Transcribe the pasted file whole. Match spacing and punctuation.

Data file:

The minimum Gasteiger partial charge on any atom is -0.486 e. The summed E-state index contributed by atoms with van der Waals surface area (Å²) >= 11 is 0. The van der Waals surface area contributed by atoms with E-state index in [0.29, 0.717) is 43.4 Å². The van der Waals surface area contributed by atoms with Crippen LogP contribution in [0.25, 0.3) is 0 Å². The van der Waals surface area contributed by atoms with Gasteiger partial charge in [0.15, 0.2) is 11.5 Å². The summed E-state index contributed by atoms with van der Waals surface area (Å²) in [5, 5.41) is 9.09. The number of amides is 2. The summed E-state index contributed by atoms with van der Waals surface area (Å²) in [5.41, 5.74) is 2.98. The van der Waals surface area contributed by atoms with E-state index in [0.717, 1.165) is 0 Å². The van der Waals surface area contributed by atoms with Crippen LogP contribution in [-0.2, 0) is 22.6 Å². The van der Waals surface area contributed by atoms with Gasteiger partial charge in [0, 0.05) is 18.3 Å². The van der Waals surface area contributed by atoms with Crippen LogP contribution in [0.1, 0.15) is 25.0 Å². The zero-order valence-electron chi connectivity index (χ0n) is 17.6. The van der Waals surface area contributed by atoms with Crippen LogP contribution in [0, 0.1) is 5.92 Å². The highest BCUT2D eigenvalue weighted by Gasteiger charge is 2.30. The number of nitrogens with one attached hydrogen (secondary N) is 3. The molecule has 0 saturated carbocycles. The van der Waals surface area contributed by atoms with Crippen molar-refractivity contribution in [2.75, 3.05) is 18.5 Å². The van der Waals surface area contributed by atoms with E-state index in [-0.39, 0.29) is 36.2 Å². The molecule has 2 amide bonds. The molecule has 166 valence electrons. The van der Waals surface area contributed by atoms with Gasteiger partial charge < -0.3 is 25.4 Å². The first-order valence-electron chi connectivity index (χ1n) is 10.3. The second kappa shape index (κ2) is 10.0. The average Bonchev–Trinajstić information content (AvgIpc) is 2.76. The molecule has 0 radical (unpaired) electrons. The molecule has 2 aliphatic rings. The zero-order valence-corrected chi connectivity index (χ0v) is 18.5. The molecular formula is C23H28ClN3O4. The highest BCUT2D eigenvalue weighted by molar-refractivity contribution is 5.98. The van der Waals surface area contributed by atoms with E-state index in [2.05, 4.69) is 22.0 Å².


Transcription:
The minimum Gasteiger partial charge on any atom is -0.486 e. The summed E-state index contributed by atoms with van der Waals surface area (Å²) >= 11 is 0. The van der Waals surface area contributed by atoms with E-state index in [0.29, 0.717) is 43.4 Å². The van der Waals surface area contributed by atoms with Crippen LogP contribution in [0.25, 0.3) is 0 Å². The van der Waals surface area contributed by atoms with Gasteiger partial charge in [0.15, 0.2) is 11.5 Å². The summed E-state index contributed by atoms with van der Waals surface area (Å²) in [5, 5.41) is 9.09. The number of amides is 2. The summed E-state index contributed by atoms with van der Waals surface area (Å²) in [5.41, 5.74) is 2.98. The van der Waals surface area contributed by atoms with E-state index in [0.717, 1.165) is 0 Å². The van der Waals surface area contributed by atoms with Crippen LogP contribution in [-0.2, 0) is 22.6 Å². The van der Waals surface area contributed by atoms with Gasteiger partial charge in [0, 0.05) is 18.3 Å². The van der Waals surface area contributed by atoms with Crippen LogP contribution in [0.1, 0.15) is 25.0 Å². The zero-order valence-electron chi connectivity index (χ0n) is 17.6. The van der Waals surface area contributed by atoms with Crippen LogP contribution in [0, 0.1) is 5.92 Å². The highest BCUT2D eigenvalue weighted by Gasteiger charge is 2.30. The number of nitrogens with one attached hydrogen (secondary N) is 3. The molecule has 0 saturated carbocycles. The van der Waals surface area contributed by atoms with Crippen molar-refractivity contribution in [2.75, 3.05) is 18.5 Å². The van der Waals surface area contributed by atoms with E-state index in [-0.39, 0.29) is 36.2 Å². The molecule has 2 amide bonds. The molecule has 166 valence electrons. The van der Waals surface area contributed by atoms with Gasteiger partial charge < -0.3 is 25.4 Å². The first-order valence-electron chi connectivity index (χ1n) is 10.3. The second kappa shape index (κ2) is 10.0. The average Bonchev–Trinajstić information content (AvgIpc) is 2.76. The molecule has 0 radical (unpaired) electrons. The molecule has 2 aliphatic rings. The zero-order valence-corrected chi connectivity index (χ0v) is 18.5. The molecular formula is C23H28ClN3O4. The highest BCUT2D eigenvalue weighted by molar-refractivity contribution is 5.98. The van der Waals surface area contributed by atoms with E-state index in [2.05, 4.69) is 22.0 Å².